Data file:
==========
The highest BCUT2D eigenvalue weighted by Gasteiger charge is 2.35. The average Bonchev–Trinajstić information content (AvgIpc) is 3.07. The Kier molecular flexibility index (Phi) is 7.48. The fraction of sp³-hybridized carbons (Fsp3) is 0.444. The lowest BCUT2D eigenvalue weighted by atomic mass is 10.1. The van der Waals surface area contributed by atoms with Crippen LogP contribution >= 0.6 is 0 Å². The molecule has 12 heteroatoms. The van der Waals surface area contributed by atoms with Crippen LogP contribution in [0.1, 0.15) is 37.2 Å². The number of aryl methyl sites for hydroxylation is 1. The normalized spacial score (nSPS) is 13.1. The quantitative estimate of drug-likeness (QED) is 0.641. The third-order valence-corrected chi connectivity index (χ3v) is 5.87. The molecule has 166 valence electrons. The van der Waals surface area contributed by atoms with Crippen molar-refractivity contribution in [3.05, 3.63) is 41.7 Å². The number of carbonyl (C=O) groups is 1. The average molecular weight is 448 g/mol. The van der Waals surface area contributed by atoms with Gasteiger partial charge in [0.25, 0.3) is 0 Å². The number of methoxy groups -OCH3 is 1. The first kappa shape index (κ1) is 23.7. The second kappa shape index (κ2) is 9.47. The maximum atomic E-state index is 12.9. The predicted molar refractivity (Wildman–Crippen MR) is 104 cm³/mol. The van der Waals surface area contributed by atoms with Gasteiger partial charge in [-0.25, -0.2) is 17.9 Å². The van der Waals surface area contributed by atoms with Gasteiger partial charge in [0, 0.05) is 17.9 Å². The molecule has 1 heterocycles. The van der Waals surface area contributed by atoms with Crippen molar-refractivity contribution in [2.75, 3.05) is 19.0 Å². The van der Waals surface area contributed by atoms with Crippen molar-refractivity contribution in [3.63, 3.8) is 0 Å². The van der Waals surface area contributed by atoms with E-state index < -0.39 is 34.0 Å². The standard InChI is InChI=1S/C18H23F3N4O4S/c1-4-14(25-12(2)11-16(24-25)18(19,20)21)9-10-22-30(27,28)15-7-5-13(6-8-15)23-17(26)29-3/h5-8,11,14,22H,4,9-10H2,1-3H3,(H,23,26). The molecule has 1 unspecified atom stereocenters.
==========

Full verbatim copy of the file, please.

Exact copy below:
The highest BCUT2D eigenvalue weighted by Gasteiger charge is 2.35. The average Bonchev–Trinajstić information content (AvgIpc) is 3.07. The Kier molecular flexibility index (Phi) is 7.48. The fraction of sp³-hybridized carbons (Fsp3) is 0.444. The lowest BCUT2D eigenvalue weighted by atomic mass is 10.1. The van der Waals surface area contributed by atoms with Crippen LogP contribution >= 0.6 is 0 Å². The molecule has 12 heteroatoms. The van der Waals surface area contributed by atoms with Crippen LogP contribution in [0.1, 0.15) is 37.2 Å². The number of aryl methyl sites for hydroxylation is 1. The normalized spacial score (nSPS) is 13.1. The quantitative estimate of drug-likeness (QED) is 0.641. The third-order valence-corrected chi connectivity index (χ3v) is 5.87. The molecule has 166 valence electrons. The van der Waals surface area contributed by atoms with Crippen molar-refractivity contribution in [3.05, 3.63) is 41.7 Å². The number of carbonyl (C=O) groups is 1. The average molecular weight is 448 g/mol. The van der Waals surface area contributed by atoms with Gasteiger partial charge in [0.25, 0.3) is 0 Å². The number of methoxy groups -OCH3 is 1. The first kappa shape index (κ1) is 23.7. The second kappa shape index (κ2) is 9.47. The maximum atomic E-state index is 12.9. The predicted molar refractivity (Wildman–Crippen MR) is 104 cm³/mol. The van der Waals surface area contributed by atoms with Gasteiger partial charge in [-0.25, -0.2) is 17.9 Å². The van der Waals surface area contributed by atoms with Gasteiger partial charge in [0, 0.05) is 17.9 Å². The molecule has 1 heterocycles. The van der Waals surface area contributed by atoms with Crippen molar-refractivity contribution in [2.75, 3.05) is 19.0 Å². The van der Waals surface area contributed by atoms with Crippen molar-refractivity contribution in [3.63, 3.8) is 0 Å². The van der Waals surface area contributed by atoms with E-state index < -0.39 is 34.0 Å². The standard InChI is InChI=1S/C18H23F3N4O4S/c1-4-14(25-12(2)11-16(24-25)18(19,20)21)9-10-22-30(27,28)15-7-5-13(6-8-15)23-17(26)29-3/h5-8,11,14,22H,4,9-10H2,1-3H3,(H,23,26). The molecule has 1 unspecified atom stereocenters.